Professor Kenneth Clark’s Biography

Kenneth Clark is a psychologist who was born in the Panama Canal Zone. At the age of five, his parents divorced, and Miriam, his mother, took him and his younger sister, Beulah, to Harlem. According to Barker, “Kenneth played a key role in increasing understanding of racism, its impact on child development, and the dismantling of racist systems” (Barker and Ukpong 655). Mother became the shop’s steward of the International Ladies Garment Workers’ Union as a seamstress at the sweatshop. While Harlem’s ethnic variety was diminishing and his school was mainly black, Clark relocated to New York City. Clark, like were most black pupils at this time, was instructed to master a profession. However, Miriam looked for her child more and brought him to the George Washington High School in Upper Manhattan.

For the first time, Clark studied politics at the historically black university of Howard University. He worked under Mentor Francis Cecil Sumner, the first African American to obtain his Ph.D. in psychology, during his years at Howard University. He returned to psychology for a master’s; summer went to Columbia University to study with another significant mentor, Otto Klineberg, after completing his master’s degree. Clark researched racial relations with Swedish economist Gunnar Myrdal, who published An American Dilemma and studied psychology for his Ph.D. degree at the University of Columbia. According to Stalnaker, “the work of Mamie and Kenneth Clark helped to pave the way for momentous legislation in the 1960s” (Stalnaker 2). Clark was the first Black Person to be received a Ph.D. in psychology at Columbia University. Kenneth Clark also was the first Black President of the American Psychological Association and a New York City College teacher.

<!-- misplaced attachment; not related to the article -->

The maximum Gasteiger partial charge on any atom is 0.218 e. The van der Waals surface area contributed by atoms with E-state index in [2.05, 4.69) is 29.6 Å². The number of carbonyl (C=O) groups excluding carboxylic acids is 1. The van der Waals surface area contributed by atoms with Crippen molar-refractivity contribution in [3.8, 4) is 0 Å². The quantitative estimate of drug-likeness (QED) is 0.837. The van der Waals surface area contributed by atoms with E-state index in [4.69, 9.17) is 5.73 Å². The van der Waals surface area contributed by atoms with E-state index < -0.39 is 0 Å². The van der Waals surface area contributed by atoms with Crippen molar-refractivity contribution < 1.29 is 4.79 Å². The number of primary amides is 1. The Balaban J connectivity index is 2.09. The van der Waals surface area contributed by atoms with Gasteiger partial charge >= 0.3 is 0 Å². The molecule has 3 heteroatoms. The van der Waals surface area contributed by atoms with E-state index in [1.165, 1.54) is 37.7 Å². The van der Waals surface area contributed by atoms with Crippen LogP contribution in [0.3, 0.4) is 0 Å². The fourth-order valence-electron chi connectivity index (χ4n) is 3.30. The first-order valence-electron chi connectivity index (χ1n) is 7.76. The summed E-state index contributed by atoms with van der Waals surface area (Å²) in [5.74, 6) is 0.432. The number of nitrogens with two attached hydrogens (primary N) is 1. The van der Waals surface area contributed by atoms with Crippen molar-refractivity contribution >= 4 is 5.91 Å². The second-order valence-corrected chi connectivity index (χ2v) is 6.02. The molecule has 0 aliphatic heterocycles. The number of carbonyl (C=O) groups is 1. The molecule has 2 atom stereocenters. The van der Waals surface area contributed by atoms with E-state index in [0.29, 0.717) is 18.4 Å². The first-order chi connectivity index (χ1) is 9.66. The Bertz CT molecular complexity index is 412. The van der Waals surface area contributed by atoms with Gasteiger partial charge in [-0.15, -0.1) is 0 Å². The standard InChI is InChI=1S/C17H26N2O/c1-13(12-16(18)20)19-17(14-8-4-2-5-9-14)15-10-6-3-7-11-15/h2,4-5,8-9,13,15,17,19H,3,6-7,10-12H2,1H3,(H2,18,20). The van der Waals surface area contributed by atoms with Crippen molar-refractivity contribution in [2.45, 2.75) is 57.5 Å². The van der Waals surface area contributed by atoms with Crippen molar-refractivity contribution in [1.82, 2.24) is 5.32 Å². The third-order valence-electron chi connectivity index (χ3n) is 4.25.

Kenneth and his wife experimented with the coloring test to explore racial identification in African American children. Also, they wanted to examine how the color of the Negro kid and his feeling of race and position impacted his own opinion and self-worth. African American youngsters aged five to seven years received the coloring exam. A coloring paper was added to the youngsters with a sheet, an apple, an orange, a mouse, a boy, and a girl. They were given a pencil box to color the mouse first to make sure they understood the color-object link. If they succeed, they have been ordered to paint the color of the boy or girl. Then they needed to color the person of the opposite sex.

The Clarks classified the drawings into three categories: truth, fantasy answers, and non-relevant answers. The Clarks looked at the reality and what children painted and concluded that youngsters usually paint themselves much lighter than their actual color. The fantasy answers indicate youngsters seeking to escape their environment through wonders. Whether brown or black was the central portion of children, they frequently drew a lighter hue than the mouse. Generally, older children were more precise in judging how dark they are. When asked to color an image of the opposite sex, half of the children chose white or an unrelated color.

In summary, Clark was the first Black to obtain a Ph.D. in psychology from Columbia University. Kenneth Clark was a teacher and professor at New York City College and the first Black president of the American Psychological Association. Thus, his contribution and presence in psychology are shown. His experiment with gender and color shows his concern about this issue. He asked to draw the children opposite to them and their skin color, which would emphasize the identification of children as individuals. Clark was interested in the topic of race and gender and therefore had a contribution to it.

Works Cited

Barker, Lori A., and Crystal Ukpong. “Clark, Kenneth, and Mamie.” The Wiley Encyclopedia of Personality and Individual Differences: Clinical, Applied, and Cross‐Cultural Research, edited by Bernardo J. Carducci et al., Wiley, 2020, pp. 655-660.

Stalnaker, Dean. “The Roots of Human Rights and the Role of Social Psychology.” SSRN Electronic Journal, 2018, pp. 1-10, Web.

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PsychologyWriting. "Professor Kenneth Clark's Biography." September 15, 2023.